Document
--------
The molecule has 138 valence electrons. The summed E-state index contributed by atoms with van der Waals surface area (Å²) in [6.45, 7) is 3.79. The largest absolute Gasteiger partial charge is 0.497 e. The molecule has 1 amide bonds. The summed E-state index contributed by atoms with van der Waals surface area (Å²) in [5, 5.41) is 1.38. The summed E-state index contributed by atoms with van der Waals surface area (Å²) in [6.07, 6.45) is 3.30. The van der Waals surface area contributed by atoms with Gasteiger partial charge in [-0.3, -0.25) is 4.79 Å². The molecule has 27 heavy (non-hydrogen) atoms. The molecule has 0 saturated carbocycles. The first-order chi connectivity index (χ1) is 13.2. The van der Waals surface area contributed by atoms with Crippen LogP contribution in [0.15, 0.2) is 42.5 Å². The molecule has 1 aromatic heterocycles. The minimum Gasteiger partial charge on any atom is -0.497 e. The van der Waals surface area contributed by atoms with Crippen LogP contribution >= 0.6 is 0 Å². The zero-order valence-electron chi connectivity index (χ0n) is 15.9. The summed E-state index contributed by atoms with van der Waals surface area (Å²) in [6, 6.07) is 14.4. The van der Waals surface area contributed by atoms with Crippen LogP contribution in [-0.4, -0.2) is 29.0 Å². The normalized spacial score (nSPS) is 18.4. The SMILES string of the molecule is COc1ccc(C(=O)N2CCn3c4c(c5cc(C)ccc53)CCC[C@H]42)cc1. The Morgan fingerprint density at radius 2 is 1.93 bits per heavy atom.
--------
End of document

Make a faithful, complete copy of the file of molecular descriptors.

The molecule has 138 valence electrons. The summed E-state index contributed by atoms with van der Waals surface area (Å²) in [6.45, 7) is 3.79. The largest absolute Gasteiger partial charge is 0.497 e. The molecule has 1 amide bonds. The summed E-state index contributed by atoms with van der Waals surface area (Å²) in [5, 5.41) is 1.38. The summed E-state index contributed by atoms with van der Waals surface area (Å²) in [6.07, 6.45) is 3.30. The van der Waals surface area contributed by atoms with Gasteiger partial charge in [-0.3, -0.25) is 4.79 Å². The molecule has 27 heavy (non-hydrogen) atoms. The molecule has 0 saturated carbocycles. The first-order chi connectivity index (χ1) is 13.2. The van der Waals surface area contributed by atoms with Crippen LogP contribution in [0.15, 0.2) is 42.5 Å². The molecule has 1 aromatic heterocycles. The minimum Gasteiger partial charge on any atom is -0.497 e. The van der Waals surface area contributed by atoms with Crippen LogP contribution >= 0.6 is 0 Å². The zero-order valence-electron chi connectivity index (χ0n) is 15.9. The summed E-state index contributed by atoms with van der Waals surface area (Å²) in [6, 6.07) is 14.4. The van der Waals surface area contributed by atoms with Crippen LogP contribution in [-0.4, -0.2) is 29.0 Å². The normalized spacial score (nSPS) is 18.4. The SMILES string of the molecule is COc1ccc(C(=O)N2CCn3c4c(c5cc(C)ccc53)CCC[C@H]42)cc1. The Morgan fingerprint density at radius 2 is 1.93 bits per heavy atom.